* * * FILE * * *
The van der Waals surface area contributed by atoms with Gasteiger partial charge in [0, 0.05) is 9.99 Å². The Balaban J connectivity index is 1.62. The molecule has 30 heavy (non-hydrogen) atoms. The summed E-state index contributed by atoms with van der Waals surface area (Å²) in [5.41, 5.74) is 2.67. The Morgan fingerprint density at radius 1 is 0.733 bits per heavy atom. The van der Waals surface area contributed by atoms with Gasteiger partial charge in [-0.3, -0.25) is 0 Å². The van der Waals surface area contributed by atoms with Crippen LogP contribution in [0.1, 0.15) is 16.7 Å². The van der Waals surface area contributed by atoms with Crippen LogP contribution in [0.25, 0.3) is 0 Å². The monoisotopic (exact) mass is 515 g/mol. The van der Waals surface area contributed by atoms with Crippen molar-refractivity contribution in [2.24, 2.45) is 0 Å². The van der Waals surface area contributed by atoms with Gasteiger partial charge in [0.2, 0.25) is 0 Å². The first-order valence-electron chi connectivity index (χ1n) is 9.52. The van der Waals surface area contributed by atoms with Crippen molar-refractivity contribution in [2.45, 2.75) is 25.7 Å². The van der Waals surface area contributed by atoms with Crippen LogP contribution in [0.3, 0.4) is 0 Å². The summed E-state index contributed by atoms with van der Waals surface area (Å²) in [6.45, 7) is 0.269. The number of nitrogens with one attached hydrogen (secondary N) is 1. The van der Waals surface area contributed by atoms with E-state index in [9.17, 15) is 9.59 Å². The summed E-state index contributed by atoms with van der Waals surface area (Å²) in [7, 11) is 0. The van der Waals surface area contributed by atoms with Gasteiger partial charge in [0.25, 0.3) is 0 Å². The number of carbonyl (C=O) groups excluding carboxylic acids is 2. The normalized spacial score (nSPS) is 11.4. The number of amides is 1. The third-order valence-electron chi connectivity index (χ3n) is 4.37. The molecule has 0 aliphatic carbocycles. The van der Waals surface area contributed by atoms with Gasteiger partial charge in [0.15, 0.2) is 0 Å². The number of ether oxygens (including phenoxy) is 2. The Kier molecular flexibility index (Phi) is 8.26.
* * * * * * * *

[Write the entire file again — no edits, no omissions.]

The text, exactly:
The van der Waals surface area contributed by atoms with Gasteiger partial charge in [0, 0.05) is 9.99 Å². The Balaban J connectivity index is 1.62. The molecule has 30 heavy (non-hydrogen) atoms. The summed E-state index contributed by atoms with van der Waals surface area (Å²) in [5.41, 5.74) is 2.67. The Morgan fingerprint density at radius 1 is 0.733 bits per heavy atom. The van der Waals surface area contributed by atoms with Gasteiger partial charge in [-0.3, -0.25) is 0 Å². The van der Waals surface area contributed by atoms with Crippen LogP contribution in [0.1, 0.15) is 16.7 Å². The van der Waals surface area contributed by atoms with Crippen LogP contribution in [0.25, 0.3) is 0 Å². The monoisotopic (exact) mass is 515 g/mol. The van der Waals surface area contributed by atoms with Crippen molar-refractivity contribution in [2.24, 2.45) is 0 Å². The van der Waals surface area contributed by atoms with Gasteiger partial charge in [0.2, 0.25) is 0 Å². The first-order valence-electron chi connectivity index (χ1n) is 9.52. The van der Waals surface area contributed by atoms with Crippen molar-refractivity contribution in [2.45, 2.75) is 25.7 Å². The van der Waals surface area contributed by atoms with Crippen LogP contribution in [0.3, 0.4) is 0 Å². The summed E-state index contributed by atoms with van der Waals surface area (Å²) in [6.45, 7) is 0.269. The number of nitrogens with one attached hydrogen (secondary N) is 1. The van der Waals surface area contributed by atoms with E-state index in [9.17, 15) is 9.59 Å². The summed E-state index contributed by atoms with van der Waals surface area (Å²) in [7, 11) is 0. The van der Waals surface area contributed by atoms with Gasteiger partial charge in [0.25, 0.3) is 0 Å². The number of carbonyl (C=O) groups excluding carboxylic acids is 2. The normalized spacial score (nSPS) is 11.4. The number of amides is 1. The third-order valence-electron chi connectivity index (χ3n) is 4.37. The molecule has 0 aliphatic carbocycles. The van der Waals surface area contributed by atoms with Gasteiger partial charge in [0.15, 0.2) is 0 Å². The number of ether oxygens (including phenoxy) is 2. The Kier molecular flexibility index (Phi) is 8.26.